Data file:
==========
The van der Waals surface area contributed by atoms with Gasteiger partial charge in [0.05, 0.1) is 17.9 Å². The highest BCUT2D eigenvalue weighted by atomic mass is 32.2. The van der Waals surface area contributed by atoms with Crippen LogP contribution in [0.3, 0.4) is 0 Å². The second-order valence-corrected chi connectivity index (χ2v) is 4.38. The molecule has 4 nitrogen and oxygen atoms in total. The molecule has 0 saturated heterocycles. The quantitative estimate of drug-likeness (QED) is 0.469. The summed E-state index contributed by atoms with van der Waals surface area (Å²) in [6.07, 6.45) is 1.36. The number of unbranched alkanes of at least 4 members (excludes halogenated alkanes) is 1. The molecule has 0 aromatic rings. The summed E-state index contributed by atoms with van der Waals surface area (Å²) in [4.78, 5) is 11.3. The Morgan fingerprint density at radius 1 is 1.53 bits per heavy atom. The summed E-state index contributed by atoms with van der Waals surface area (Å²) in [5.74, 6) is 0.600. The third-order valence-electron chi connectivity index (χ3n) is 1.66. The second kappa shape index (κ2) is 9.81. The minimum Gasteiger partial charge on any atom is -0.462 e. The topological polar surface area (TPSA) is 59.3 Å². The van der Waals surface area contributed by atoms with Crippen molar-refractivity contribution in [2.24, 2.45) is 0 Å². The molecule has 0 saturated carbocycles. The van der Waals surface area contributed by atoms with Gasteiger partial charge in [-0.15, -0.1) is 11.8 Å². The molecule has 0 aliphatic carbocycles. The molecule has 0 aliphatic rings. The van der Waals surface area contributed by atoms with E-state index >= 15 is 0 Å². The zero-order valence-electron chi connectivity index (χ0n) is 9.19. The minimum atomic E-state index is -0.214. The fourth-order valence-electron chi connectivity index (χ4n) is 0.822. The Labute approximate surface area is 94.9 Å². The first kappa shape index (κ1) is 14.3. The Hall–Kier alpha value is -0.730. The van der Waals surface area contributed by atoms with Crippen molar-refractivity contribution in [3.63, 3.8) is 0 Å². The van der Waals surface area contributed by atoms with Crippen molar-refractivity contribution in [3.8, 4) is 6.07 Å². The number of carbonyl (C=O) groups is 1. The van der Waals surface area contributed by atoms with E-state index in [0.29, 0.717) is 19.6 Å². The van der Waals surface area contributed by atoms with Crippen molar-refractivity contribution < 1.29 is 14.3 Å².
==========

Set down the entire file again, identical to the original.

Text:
The van der Waals surface area contributed by atoms with Gasteiger partial charge in [0.05, 0.1) is 17.9 Å². The highest BCUT2D eigenvalue weighted by atomic mass is 32.2. The van der Waals surface area contributed by atoms with Crippen LogP contribution in [0.3, 0.4) is 0 Å². The second-order valence-corrected chi connectivity index (χ2v) is 4.38. The molecule has 4 nitrogen and oxygen atoms in total. The molecule has 0 saturated heterocycles. The quantitative estimate of drug-likeness (QED) is 0.469. The summed E-state index contributed by atoms with van der Waals surface area (Å²) in [6.07, 6.45) is 1.36. The number of unbranched alkanes of at least 4 members (excludes halogenated alkanes) is 1. The molecule has 0 aromatic rings. The summed E-state index contributed by atoms with van der Waals surface area (Å²) in [4.78, 5) is 11.3. The Morgan fingerprint density at radius 1 is 1.53 bits per heavy atom. The summed E-state index contributed by atoms with van der Waals surface area (Å²) in [5.74, 6) is 0.600. The third-order valence-electron chi connectivity index (χ3n) is 1.66. The second kappa shape index (κ2) is 9.81. The minimum Gasteiger partial charge on any atom is -0.462 e. The topological polar surface area (TPSA) is 59.3 Å². The van der Waals surface area contributed by atoms with Crippen molar-refractivity contribution in [2.24, 2.45) is 0 Å². The molecule has 0 saturated carbocycles. The van der Waals surface area contributed by atoms with Gasteiger partial charge in [-0.15, -0.1) is 11.8 Å². The molecule has 0 aliphatic carbocycles. The molecule has 0 aliphatic rings. The van der Waals surface area contributed by atoms with E-state index >= 15 is 0 Å². The zero-order valence-electron chi connectivity index (χ0n) is 9.19. The minimum atomic E-state index is -0.214. The fourth-order valence-electron chi connectivity index (χ4n) is 0.822. The Labute approximate surface area is 94.9 Å². The first kappa shape index (κ1) is 14.3. The Hall–Kier alpha value is -0.730. The van der Waals surface area contributed by atoms with Crippen molar-refractivity contribution in [3.63, 3.8) is 0 Å². The van der Waals surface area contributed by atoms with Crippen molar-refractivity contribution in [3.8, 4) is 6.07 Å². The number of carbonyl (C=O) groups is 1. The van der Waals surface area contributed by atoms with E-state index in [0.29, 0.717) is 19.6 Å². The van der Waals surface area contributed by atoms with Crippen molar-refractivity contribution < 1.29 is 14.3 Å².